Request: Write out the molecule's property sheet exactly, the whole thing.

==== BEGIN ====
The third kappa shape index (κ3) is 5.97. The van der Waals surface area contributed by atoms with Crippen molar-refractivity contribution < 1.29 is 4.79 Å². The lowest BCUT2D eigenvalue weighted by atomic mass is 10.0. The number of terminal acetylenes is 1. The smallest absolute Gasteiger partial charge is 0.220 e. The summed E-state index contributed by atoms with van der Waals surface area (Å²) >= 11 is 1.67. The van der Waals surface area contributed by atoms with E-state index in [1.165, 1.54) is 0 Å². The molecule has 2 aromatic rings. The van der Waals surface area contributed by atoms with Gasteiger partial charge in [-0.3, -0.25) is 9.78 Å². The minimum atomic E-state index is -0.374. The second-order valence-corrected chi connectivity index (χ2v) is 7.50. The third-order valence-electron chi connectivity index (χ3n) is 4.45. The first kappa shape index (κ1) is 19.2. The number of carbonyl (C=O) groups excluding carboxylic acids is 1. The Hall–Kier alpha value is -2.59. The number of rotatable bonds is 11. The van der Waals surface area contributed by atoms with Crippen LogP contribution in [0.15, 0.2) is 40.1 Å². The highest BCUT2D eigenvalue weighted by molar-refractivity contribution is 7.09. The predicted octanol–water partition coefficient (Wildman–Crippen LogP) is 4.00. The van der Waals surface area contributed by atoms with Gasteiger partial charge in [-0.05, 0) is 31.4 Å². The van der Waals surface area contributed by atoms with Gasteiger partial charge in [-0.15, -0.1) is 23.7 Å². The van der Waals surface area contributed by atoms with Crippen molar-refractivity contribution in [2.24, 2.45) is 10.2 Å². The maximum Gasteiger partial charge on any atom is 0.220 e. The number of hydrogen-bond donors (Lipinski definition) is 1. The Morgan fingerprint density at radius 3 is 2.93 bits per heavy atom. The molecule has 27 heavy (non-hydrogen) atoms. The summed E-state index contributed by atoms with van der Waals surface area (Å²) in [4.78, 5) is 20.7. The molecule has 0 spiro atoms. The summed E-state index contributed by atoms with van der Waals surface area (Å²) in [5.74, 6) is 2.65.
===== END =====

The third kappa shape index (κ3) is 5.97. The van der Waals surface area contributed by atoms with Crippen molar-refractivity contribution < 1.29 is 4.79 Å². The lowest BCUT2D eigenvalue weighted by atomic mass is 10.0. The number of terminal acetylenes is 1. The smallest absolute Gasteiger partial charge is 0.220 e. The summed E-state index contributed by atoms with van der Waals surface area (Å²) >= 11 is 1.67. The van der Waals surface area contributed by atoms with E-state index in [1.165, 1.54) is 0 Å². The molecule has 2 aromatic rings. The van der Waals surface area contributed by atoms with Gasteiger partial charge in [-0.3, -0.25) is 9.78 Å². The minimum atomic E-state index is -0.374. The second-order valence-corrected chi connectivity index (χ2v) is 7.50. The third-order valence-electron chi connectivity index (χ3n) is 4.45. The first kappa shape index (κ1) is 19.2. The number of carbonyl (C=O) groups excluding carboxylic acids is 1. The Hall–Kier alpha value is -2.59. The number of rotatable bonds is 11. The van der Waals surface area contributed by atoms with Crippen LogP contribution in [0.15, 0.2) is 40.1 Å². The highest BCUT2D eigenvalue weighted by molar-refractivity contribution is 7.09. The predicted octanol–water partition coefficient (Wildman–Crippen LogP) is 4.00. The van der Waals surface area contributed by atoms with Gasteiger partial charge in [-0.05, 0) is 31.4 Å². The van der Waals surface area contributed by atoms with Gasteiger partial charge in [-0.15, -0.1) is 23.7 Å². The van der Waals surface area contributed by atoms with Crippen molar-refractivity contribution in [2.24, 2.45) is 10.2 Å². The maximum Gasteiger partial charge on any atom is 0.220 e. The number of hydrogen-bond donors (Lipinski definition) is 1. The Morgan fingerprint density at radius 3 is 2.93 bits per heavy atom. The molecule has 27 heavy (non-hydrogen) atoms. The summed E-state index contributed by atoms with van der Waals surface area (Å²) in [4.78, 5) is 20.7. The molecule has 0 spiro atoms. The summed E-state index contributed by atoms with van der Waals surface area (Å²) in [5.74, 6) is 2.65.